Figure out policies at a government level and determine how we can change cultures, attitudes, and the way people think about girls and women.


What are the challenges for women and girls globally and in the U.S.?

After years of working on domestic and international women’s issues, I’ve learned that there isn’t a silver bullet answer that can easily solve issues like women’s economic empowerment or girl’s education.  Rather, we need to work on systemic change.  This is something the U.S., in particular New York City and the de Blasio administration, are working hard to address.

As an example, in January 2016 the Mayor signed an order for New York City employees to receive parental leave.  As a new mom, it allowed me to stay home for two months without being burdened by economic insecurity.  These types of systemic changes, including universal Pre-K, can empower women globally and domestically.  Figure out policies at a government level and determine how we can change cultures, attitudes, and the way people think about girls and women.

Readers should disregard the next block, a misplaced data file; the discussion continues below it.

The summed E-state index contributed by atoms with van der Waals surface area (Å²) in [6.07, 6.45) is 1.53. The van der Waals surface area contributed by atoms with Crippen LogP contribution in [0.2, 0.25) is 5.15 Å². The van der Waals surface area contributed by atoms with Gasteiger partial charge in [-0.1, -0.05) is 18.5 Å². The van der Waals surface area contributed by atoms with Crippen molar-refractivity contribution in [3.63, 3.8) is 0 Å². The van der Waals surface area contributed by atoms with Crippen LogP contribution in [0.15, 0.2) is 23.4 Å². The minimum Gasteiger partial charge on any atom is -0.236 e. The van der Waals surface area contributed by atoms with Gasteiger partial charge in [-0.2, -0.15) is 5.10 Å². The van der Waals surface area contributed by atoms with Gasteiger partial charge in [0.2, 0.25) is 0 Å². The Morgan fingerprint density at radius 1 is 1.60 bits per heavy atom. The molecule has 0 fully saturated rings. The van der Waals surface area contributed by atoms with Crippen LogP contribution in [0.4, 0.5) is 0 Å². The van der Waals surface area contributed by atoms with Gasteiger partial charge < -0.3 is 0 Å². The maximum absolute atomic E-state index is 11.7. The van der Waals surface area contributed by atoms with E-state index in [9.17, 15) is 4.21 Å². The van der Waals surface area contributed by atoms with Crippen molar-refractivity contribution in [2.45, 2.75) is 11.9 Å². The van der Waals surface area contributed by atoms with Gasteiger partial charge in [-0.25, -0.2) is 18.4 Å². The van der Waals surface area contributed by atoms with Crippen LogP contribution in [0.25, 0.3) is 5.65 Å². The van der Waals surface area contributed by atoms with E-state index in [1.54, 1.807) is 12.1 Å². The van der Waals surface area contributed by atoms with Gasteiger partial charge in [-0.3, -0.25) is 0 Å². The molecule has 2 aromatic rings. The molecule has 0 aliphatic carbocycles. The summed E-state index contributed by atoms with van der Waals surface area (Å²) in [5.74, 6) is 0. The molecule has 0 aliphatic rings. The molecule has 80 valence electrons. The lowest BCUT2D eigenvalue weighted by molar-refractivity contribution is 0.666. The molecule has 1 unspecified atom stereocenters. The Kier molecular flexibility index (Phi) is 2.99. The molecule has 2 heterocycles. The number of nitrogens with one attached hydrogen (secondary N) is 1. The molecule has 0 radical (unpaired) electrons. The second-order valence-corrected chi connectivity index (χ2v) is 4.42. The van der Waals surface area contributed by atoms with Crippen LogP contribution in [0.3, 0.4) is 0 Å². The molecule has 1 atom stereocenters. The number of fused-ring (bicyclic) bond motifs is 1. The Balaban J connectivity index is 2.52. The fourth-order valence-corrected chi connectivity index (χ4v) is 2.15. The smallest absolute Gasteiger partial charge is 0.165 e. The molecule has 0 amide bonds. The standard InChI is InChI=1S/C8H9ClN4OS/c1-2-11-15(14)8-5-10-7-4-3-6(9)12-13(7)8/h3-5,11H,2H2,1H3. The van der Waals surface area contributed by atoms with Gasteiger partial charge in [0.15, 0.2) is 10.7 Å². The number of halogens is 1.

What does an empowered life look like for women around the world?

An empowered life for women and girls is when they have the freedom to make educated choices for themselves - whether it’s about their body, career, or movement.  We need both girls and women to know their rights, but we also need a community, family, and government to support that.  That’s when we’re going to see empowered girls and women around the world - when both of those things happen.  

How can we be smart global citizens and change agents like you?

It’s about being yourself.  One of the hang-ups I had when I was younger was that I had a linear path for my future.  I needed to know what the next thing was and it had to make a lot of sense, but that’s not the way life works.